Cigna leadership used covert tactics to 'blow up' $48B Anthem deal, lawsuit claims

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A merger between Cigna and Anthem failed because Cigna's CEO and board intentionally sabotaged the proposed $48 billion deal, according to an unsealed lawsuit filed by Cigna investors.

The lawsuit, cited by Bloomberg, was filed by the Massachusetts Laborers' Annuity Fund. It seeks unspecified damages from the botched deal to be returned to Cigna investors. The lawsuit was filed under seal Nov. 17 in the Delaware Chancery Court and unsealed Nov. 23. 

In its lawsuit, the Massachusetts pension fund accuses Cigna CEO David Cordani and the company's board of using "black-ops-style" measures to intentionally "blow up" the transaction. Specifically, the lawsuit alleges that Mr. Cordani began working to sabotage the deal after he wasn't picked for the top position in the merged company.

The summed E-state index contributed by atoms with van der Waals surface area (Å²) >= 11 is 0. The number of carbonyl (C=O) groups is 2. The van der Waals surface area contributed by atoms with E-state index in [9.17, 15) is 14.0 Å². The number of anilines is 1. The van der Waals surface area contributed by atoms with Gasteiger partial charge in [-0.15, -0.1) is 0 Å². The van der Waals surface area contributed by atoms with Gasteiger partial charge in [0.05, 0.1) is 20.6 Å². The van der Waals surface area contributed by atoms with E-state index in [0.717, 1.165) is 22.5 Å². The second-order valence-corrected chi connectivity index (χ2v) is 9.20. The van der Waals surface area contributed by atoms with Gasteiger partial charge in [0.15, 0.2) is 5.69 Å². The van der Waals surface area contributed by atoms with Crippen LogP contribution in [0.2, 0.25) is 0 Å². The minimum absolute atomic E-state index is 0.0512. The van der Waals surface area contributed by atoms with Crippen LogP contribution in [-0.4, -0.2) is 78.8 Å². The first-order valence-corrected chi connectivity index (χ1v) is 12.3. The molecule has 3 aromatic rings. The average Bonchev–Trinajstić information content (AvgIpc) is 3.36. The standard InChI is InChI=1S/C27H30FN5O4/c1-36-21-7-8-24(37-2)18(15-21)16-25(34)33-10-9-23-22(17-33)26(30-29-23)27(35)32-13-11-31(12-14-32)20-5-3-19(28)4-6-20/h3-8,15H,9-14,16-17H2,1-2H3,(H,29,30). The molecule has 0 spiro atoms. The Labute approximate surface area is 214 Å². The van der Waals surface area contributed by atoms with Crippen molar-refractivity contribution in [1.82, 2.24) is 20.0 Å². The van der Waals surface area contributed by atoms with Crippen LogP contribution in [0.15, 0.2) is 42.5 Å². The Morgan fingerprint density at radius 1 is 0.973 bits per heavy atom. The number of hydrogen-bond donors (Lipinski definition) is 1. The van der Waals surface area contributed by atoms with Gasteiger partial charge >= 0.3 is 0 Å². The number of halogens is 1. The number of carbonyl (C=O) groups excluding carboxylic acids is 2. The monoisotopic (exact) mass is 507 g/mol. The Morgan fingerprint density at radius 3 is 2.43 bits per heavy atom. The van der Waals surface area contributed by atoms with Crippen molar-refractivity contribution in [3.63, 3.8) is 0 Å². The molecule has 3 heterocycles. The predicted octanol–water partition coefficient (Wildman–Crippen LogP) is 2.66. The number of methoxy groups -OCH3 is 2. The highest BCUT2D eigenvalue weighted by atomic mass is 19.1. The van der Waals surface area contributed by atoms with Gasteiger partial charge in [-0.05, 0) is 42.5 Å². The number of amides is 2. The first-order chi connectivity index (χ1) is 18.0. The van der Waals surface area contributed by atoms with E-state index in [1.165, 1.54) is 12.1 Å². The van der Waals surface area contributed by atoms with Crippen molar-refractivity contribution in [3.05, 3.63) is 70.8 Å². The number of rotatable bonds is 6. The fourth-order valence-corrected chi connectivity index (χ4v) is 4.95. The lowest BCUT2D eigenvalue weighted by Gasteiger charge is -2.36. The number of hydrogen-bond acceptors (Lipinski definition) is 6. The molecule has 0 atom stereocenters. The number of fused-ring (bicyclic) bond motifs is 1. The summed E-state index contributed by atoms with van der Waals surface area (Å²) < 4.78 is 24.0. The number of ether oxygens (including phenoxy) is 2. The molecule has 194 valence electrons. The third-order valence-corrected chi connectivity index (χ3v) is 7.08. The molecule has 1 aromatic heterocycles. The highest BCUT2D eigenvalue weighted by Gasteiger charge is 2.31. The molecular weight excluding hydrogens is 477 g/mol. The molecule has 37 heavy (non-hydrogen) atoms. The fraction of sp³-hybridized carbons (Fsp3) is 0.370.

Becker's reached out to Cigna for comment on the most recent lawsuit, but did not receive a response by publication. This article will be updated if more information becomes available. 

In 2015, Anthem extended an offer to acquire Cigna in a $48.9 billion cash and stock deal. However, the deal ended two years later due to antitrust concerns. So far, the organizations have unsuccessfully battled in court to collect breakup fees and damages.

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